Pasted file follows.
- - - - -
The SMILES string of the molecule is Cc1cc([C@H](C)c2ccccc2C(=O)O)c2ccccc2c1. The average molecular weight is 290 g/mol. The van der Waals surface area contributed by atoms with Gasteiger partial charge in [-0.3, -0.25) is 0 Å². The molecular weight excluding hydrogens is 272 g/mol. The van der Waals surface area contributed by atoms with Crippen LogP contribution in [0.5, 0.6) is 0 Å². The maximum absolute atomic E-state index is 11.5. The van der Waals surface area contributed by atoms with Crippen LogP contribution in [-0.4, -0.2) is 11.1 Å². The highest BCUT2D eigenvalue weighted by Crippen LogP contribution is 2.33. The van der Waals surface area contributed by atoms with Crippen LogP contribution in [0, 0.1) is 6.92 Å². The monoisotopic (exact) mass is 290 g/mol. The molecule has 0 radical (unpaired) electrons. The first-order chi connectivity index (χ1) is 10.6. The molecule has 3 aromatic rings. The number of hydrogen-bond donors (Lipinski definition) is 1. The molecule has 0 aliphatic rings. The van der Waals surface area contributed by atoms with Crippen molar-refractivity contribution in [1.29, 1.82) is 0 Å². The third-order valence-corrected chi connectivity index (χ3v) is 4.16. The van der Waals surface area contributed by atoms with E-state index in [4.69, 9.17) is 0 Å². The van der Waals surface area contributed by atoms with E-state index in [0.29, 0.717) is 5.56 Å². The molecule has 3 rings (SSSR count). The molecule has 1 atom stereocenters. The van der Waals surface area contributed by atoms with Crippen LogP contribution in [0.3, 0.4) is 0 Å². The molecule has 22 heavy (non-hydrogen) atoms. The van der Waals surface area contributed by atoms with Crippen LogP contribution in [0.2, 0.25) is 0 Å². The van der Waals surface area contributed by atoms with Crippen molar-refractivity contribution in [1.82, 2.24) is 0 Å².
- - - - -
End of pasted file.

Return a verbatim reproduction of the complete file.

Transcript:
The SMILES string of the molecule is Cc1cc([C@H](C)c2ccccc2C(=O)O)c2ccccc2c1. The average molecular weight is 290 g/mol. The van der Waals surface area contributed by atoms with Gasteiger partial charge in [-0.3, -0.25) is 0 Å². The molecular weight excluding hydrogens is 272 g/mol. The van der Waals surface area contributed by atoms with Crippen LogP contribution in [0.5, 0.6) is 0 Å². The maximum absolute atomic E-state index is 11.5. The van der Waals surface area contributed by atoms with Crippen LogP contribution in [-0.4, -0.2) is 11.1 Å². The highest BCUT2D eigenvalue weighted by Crippen LogP contribution is 2.33. The van der Waals surface area contributed by atoms with Crippen LogP contribution in [0, 0.1) is 6.92 Å². The monoisotopic (exact) mass is 290 g/mol. The molecule has 0 radical (unpaired) electrons. The first-order chi connectivity index (χ1) is 10.6. The molecule has 3 aromatic rings. The number of hydrogen-bond donors (Lipinski definition) is 1. The molecule has 0 aliphatic rings. The van der Waals surface area contributed by atoms with Crippen molar-refractivity contribution in [1.29, 1.82) is 0 Å². The third-order valence-corrected chi connectivity index (χ3v) is 4.16. The van der Waals surface area contributed by atoms with E-state index in [4.69, 9.17) is 0 Å². The van der Waals surface area contributed by atoms with E-state index in [0.29, 0.717) is 5.56 Å². The molecule has 3 rings (SSSR count). The molecule has 1 atom stereocenters. The van der Waals surface area contributed by atoms with Crippen LogP contribution in [0.3, 0.4) is 0 Å². The molecule has 22 heavy (non-hydrogen) atoms. The van der Waals surface area contributed by atoms with Crippen LogP contribution in [0.2, 0.25) is 0 Å². The van der Waals surface area contributed by atoms with Crippen molar-refractivity contribution in [1.82, 2.24) is 0 Å².